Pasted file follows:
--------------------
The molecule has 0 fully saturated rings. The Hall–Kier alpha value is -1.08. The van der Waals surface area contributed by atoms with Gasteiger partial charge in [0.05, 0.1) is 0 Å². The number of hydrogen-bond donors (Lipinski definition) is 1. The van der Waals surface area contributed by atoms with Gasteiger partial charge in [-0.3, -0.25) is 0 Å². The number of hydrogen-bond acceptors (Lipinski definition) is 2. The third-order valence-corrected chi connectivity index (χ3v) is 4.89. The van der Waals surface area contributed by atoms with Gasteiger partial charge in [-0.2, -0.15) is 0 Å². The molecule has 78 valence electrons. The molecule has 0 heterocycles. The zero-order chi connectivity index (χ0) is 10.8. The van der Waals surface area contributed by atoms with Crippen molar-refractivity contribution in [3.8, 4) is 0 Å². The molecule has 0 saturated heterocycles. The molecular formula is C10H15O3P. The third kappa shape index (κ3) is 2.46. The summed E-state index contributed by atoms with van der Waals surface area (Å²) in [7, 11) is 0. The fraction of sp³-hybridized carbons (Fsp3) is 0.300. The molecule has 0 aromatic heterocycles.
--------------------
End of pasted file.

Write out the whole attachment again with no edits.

The molecule has 0 fully saturated rings. The Hall–Kier alpha value is -1.08. The van der Waals surface area contributed by atoms with Gasteiger partial charge in [0.05, 0.1) is 0 Å². The number of hydrogen-bond donors (Lipinski definition) is 1. The van der Waals surface area contributed by atoms with Gasteiger partial charge in [-0.3, -0.25) is 0 Å². The number of hydrogen-bond acceptors (Lipinski definition) is 2. The third-order valence-corrected chi connectivity index (χ3v) is 4.89. The van der Waals surface area contributed by atoms with Gasteiger partial charge in [-0.2, -0.15) is 0 Å². The molecule has 78 valence electrons. The molecule has 0 heterocycles. The zero-order chi connectivity index (χ0) is 10.8. The van der Waals surface area contributed by atoms with Crippen molar-refractivity contribution in [3.8, 4) is 0 Å². The molecule has 0 saturated heterocycles. The molecular formula is C10H15O3P. The third kappa shape index (κ3) is 2.46. The summed E-state index contributed by atoms with van der Waals surface area (Å²) in [7, 11) is 0. The fraction of sp³-hybridized carbons (Fsp3) is 0.300. The molecule has 0 aromatic heterocycles.